5.  Buy in bulk.  Places like BJ’s and Costco’s now have many allergen free items in stock for purchase at better prices.  At the supermarket, an 11.5 oz of Agave costs me between $4 and $5.  At BJ’s I can buy a 48 oz container for $6.99.  Also, online, if you purchase more, often the price is less per unit and you ultimately save on shipping and handling, too.  For veggies and fruit:  If there’s a good price on something you regularly eat, you can purchase it and freeze them for later use.

6.  Shop at discount places.  In my area Ocean State Job Lot is a wonderful place for picking up gluten free items with good expiration dates for a cheaper price than I’d find it at the store or online.  I don’t make a special trip to the Job Lot but if I’m passing by, I stop in and stock up.  Look around for stores in your area that provide the same option.

7.  Shop with friends.  If you have friends who have similar allergy or health issues, purchase even larger quantities of needed items, together and split the costs.  I’ve found this helpful, because sometimes a friend wants a little of something while I want a lot or vice versa, and we can take the proportional amounts that we each want while saving some money.

Resources:  The biggest question I always get is “Where do I start?”  The nice thing about today’s age is that resources abound online so you don’t even have to spend money purchasing books.  You can get help for free.  Google any food allergy and numerous sites will pop up.  Type in “healthy” before whatever recipe you want, and you’ll get a “bazillion” hits.  Because it is “numerous”, though, ask around.  Friends can tell you what sites have been helpful to them.  Once you are at a site, see what other sites are linked to that one.  People are very open about sharing site they “like”.  If you do want a book, Google your particular allergy and see what pops up.  Read the reviews, and you’ll find that people are very vocal about whether a book works or not.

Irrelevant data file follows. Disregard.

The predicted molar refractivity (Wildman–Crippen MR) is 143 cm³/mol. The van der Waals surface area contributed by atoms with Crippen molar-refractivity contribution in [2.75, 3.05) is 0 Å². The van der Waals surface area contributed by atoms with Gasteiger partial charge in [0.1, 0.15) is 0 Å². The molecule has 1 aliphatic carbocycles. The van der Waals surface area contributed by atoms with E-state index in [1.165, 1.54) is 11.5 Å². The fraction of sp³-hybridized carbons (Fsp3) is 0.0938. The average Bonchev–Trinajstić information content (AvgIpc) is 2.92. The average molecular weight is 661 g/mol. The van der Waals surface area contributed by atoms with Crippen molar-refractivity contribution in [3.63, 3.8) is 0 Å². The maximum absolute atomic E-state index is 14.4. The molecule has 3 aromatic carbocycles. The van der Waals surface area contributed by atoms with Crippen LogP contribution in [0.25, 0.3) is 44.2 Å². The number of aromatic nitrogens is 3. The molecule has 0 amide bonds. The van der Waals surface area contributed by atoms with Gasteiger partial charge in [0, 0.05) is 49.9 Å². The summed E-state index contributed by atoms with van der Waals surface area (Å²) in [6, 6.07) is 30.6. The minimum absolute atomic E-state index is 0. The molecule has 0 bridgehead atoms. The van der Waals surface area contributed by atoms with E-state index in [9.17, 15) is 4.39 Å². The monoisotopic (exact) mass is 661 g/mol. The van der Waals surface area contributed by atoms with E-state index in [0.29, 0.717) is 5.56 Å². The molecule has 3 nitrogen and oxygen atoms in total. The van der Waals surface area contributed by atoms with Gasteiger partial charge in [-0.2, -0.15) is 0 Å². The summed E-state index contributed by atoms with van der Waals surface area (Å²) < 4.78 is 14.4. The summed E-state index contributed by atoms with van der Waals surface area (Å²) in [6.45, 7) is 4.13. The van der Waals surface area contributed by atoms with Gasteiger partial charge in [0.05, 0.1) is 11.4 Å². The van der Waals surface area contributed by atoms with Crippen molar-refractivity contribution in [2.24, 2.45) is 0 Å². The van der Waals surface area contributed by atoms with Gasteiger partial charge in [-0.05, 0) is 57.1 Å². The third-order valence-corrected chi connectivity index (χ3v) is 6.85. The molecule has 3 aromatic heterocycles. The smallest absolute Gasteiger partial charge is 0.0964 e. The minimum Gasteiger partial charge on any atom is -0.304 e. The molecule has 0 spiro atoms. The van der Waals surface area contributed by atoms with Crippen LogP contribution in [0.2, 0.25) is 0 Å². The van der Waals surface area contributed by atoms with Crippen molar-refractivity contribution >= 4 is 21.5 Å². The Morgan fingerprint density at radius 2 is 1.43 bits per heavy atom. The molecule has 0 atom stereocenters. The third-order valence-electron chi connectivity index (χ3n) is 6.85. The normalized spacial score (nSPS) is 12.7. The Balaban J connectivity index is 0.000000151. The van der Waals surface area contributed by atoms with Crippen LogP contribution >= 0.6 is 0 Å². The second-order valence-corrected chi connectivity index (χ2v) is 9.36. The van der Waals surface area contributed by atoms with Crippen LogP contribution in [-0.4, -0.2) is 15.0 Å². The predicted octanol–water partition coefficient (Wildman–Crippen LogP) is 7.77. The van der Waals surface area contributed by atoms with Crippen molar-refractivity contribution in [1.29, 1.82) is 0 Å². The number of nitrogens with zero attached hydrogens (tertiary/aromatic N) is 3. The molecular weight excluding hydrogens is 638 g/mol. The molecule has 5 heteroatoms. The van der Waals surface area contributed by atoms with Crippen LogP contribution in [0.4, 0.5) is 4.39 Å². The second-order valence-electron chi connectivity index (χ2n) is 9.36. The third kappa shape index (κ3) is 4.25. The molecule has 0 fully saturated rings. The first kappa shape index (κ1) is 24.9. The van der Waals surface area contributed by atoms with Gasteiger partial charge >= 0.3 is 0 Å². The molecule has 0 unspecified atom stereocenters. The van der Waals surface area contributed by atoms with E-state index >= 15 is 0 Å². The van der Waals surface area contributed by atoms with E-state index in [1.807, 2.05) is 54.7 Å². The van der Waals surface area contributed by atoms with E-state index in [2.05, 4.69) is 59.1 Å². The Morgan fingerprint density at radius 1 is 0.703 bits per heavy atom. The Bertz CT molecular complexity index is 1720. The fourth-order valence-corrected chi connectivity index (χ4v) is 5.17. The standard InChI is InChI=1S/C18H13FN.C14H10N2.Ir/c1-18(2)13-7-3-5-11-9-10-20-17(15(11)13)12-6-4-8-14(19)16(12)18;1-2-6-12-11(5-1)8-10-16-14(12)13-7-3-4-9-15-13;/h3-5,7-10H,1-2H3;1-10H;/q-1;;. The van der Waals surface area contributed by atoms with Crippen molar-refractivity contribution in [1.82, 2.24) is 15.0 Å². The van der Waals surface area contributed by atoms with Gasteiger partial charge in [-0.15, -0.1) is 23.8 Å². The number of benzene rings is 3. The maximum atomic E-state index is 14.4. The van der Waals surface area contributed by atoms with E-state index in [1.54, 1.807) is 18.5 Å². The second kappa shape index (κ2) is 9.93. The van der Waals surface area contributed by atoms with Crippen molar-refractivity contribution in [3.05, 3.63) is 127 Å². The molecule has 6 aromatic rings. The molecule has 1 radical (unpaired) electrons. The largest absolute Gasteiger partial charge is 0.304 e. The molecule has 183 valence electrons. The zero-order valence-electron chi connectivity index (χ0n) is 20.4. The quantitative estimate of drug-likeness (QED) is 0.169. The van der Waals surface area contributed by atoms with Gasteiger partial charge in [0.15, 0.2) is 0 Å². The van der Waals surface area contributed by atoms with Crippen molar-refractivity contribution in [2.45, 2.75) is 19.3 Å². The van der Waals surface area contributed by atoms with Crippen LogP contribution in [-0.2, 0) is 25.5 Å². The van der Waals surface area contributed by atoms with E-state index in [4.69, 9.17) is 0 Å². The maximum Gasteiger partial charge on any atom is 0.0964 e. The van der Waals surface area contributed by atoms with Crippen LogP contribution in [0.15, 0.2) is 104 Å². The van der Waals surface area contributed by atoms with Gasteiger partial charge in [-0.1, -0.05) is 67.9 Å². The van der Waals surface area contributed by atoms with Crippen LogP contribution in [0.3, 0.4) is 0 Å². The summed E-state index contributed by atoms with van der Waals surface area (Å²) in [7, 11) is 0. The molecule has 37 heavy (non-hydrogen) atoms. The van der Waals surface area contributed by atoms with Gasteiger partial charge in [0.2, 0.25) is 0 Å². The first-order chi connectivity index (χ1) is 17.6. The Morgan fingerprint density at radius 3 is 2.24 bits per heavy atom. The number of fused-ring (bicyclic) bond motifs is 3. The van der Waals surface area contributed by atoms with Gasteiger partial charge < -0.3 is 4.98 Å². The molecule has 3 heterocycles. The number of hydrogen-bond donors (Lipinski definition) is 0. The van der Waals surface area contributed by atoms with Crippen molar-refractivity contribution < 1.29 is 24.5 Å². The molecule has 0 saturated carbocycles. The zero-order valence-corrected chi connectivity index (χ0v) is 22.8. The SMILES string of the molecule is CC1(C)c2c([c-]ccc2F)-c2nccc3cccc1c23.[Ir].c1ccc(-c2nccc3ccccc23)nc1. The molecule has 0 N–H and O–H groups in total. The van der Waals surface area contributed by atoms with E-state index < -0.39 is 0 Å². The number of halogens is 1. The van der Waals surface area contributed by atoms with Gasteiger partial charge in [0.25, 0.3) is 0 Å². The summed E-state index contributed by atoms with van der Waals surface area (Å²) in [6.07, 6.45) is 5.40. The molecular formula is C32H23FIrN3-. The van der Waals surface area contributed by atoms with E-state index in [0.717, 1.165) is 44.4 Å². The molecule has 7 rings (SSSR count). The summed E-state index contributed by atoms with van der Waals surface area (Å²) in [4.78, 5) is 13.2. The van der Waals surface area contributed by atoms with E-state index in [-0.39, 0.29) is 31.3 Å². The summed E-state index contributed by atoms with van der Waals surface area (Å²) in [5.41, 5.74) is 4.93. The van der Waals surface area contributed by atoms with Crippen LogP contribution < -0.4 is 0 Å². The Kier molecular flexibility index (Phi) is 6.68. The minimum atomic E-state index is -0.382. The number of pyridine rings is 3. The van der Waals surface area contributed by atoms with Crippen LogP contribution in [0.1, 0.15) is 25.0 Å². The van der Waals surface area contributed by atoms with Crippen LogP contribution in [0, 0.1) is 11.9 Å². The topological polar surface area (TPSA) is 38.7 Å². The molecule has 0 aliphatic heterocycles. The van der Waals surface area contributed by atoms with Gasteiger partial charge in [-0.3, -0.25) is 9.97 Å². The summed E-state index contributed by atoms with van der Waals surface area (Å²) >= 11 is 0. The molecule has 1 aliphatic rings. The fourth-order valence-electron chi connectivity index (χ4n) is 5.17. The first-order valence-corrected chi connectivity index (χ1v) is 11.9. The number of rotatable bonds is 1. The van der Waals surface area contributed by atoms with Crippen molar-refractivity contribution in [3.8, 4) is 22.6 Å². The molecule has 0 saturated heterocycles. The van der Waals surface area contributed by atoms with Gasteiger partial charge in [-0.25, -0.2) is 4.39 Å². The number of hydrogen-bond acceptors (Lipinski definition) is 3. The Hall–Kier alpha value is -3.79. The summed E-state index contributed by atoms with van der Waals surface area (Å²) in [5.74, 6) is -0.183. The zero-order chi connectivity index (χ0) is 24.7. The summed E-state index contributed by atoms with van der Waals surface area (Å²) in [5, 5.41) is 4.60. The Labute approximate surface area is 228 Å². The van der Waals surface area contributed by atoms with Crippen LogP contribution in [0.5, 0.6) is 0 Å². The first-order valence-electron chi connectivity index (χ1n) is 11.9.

Recipes:  If you find that you’re simply are not cut out for revamping or creating your own recipes, don’t worry.  There are plenty of people out there who have recipes you can simply follow.  Those sites and books you found will always have recipes you can use, and you’ll find allergen free recipes for just about anything under the sun you want to create.  And if following recipes isn’t your thing, either, you still don’t need to stress, because there are many, many products on the market, both online and in stores.  I personally don’t make my own pie crusts from complete scratch.  Bob’s Red Mill has a wonderful gluten free baking and biscuit mix which makes a great pie crust, so I use it.  I add my own little touches, a little cinnamon and spice added, a bit of vegan butter brushed on the top, etc…, but I’m using a store bought product.  No one says you have to do it all yourself, especially when there are plenty of options out there for you to use.

Education:  This is usually the most difficult obstacle, more than even the cost. Too often the obstacle are well-meaning friends and family who simply don’t understand.

1.  “But I only used a little.”  Sometimes folks don’t seem to understand that “a little bit” can be deadly for someone with a food allergy.  In these cases, it’s important to be patient and to take the time to gently explain that a little bit can trigger a reaction which could lead to death.  Don’t be dramatic, but matter of fact.  In time, people usually begin to get it.  If you’re eating healthier for a health issue, simply explain that you really can’t eat certain foods because of your health.

2.  “But I can cook for you.”  Sometimes folks turn down your offer to bring something you know you can eat.  They’ve invited you and don’t want you to have to go through any effort.  Occasionally, they’re actually hurt that you want to bring something, as if there won’t be anything they’ve made you can eat.  In these cases, you need to be honest and simply explain that it’s no reflection upon them, but you’ve learned to be careful because you’ve had bad experiences in the past.  Usually people understand when you explain it that way.